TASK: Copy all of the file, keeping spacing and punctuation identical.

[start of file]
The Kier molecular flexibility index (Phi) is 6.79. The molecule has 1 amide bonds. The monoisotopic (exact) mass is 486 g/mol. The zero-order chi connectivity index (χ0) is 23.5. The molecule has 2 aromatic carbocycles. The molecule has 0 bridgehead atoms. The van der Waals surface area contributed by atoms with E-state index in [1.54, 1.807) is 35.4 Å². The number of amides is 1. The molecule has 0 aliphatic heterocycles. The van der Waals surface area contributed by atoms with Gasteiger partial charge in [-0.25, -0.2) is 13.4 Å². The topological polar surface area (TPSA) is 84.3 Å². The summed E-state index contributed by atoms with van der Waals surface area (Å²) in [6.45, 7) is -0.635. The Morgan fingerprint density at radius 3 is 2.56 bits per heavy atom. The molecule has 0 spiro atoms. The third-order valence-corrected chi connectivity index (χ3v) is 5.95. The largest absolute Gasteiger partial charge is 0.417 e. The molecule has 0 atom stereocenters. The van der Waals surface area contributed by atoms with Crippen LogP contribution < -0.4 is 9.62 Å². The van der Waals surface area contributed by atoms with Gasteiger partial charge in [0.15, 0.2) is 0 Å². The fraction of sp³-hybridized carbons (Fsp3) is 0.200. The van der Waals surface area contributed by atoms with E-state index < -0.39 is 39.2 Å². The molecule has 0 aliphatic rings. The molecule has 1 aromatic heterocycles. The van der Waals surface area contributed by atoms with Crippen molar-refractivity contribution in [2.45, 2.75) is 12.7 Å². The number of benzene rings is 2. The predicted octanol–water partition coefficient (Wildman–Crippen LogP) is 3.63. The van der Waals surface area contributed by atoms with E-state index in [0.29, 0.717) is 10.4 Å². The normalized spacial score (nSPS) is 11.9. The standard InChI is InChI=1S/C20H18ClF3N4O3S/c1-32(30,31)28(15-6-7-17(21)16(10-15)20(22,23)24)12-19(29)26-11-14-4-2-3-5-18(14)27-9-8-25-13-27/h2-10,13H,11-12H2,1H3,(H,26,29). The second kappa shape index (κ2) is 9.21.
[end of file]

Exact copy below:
The Kier molecular flexibility index (Phi) is 6.79. The molecule has 1 amide bonds. The monoisotopic (exact) mass is 486 g/mol. The zero-order chi connectivity index (χ0) is 23.5. The molecule has 2 aromatic carbocycles. The molecule has 0 bridgehead atoms. The van der Waals surface area contributed by atoms with E-state index in [1.54, 1.807) is 35.4 Å². The number of amides is 1. The molecule has 0 aliphatic heterocycles. The van der Waals surface area contributed by atoms with Gasteiger partial charge in [-0.25, -0.2) is 13.4 Å². The topological polar surface area (TPSA) is 84.3 Å². The summed E-state index contributed by atoms with van der Waals surface area (Å²) in [6.45, 7) is -0.635. The Morgan fingerprint density at radius 3 is 2.56 bits per heavy atom. The molecule has 0 spiro atoms. The third-order valence-corrected chi connectivity index (χ3v) is 5.95. The largest absolute Gasteiger partial charge is 0.417 e. The molecule has 0 atom stereocenters. The van der Waals surface area contributed by atoms with Crippen LogP contribution < -0.4 is 9.62 Å². The van der Waals surface area contributed by atoms with Gasteiger partial charge in [0.15, 0.2) is 0 Å². The fraction of sp³-hybridized carbons (Fsp3) is 0.200. The van der Waals surface area contributed by atoms with E-state index < -0.39 is 39.2 Å². The molecule has 0 aliphatic rings. The molecule has 1 aromatic heterocycles. The van der Waals surface area contributed by atoms with Crippen molar-refractivity contribution in [2.45, 2.75) is 12.7 Å². The number of benzene rings is 2. The predicted octanol–water partition coefficient (Wildman–Crippen LogP) is 3.63. The van der Waals surface area contributed by atoms with E-state index in [0.29, 0.717) is 10.4 Å². The normalized spacial score (nSPS) is 11.9. The standard InChI is InChI=1S/C20H18ClF3N4O3S/c1-32(30,31)28(15-6-7-17(21)16(10-15)20(22,23)24)12-19(29)26-11-14-4-2-3-5-18(14)27-9-8-25-13-27/h2-10,13H,11-12H2,1H3,(H,26,29). The second kappa shape index (κ2) is 9.21.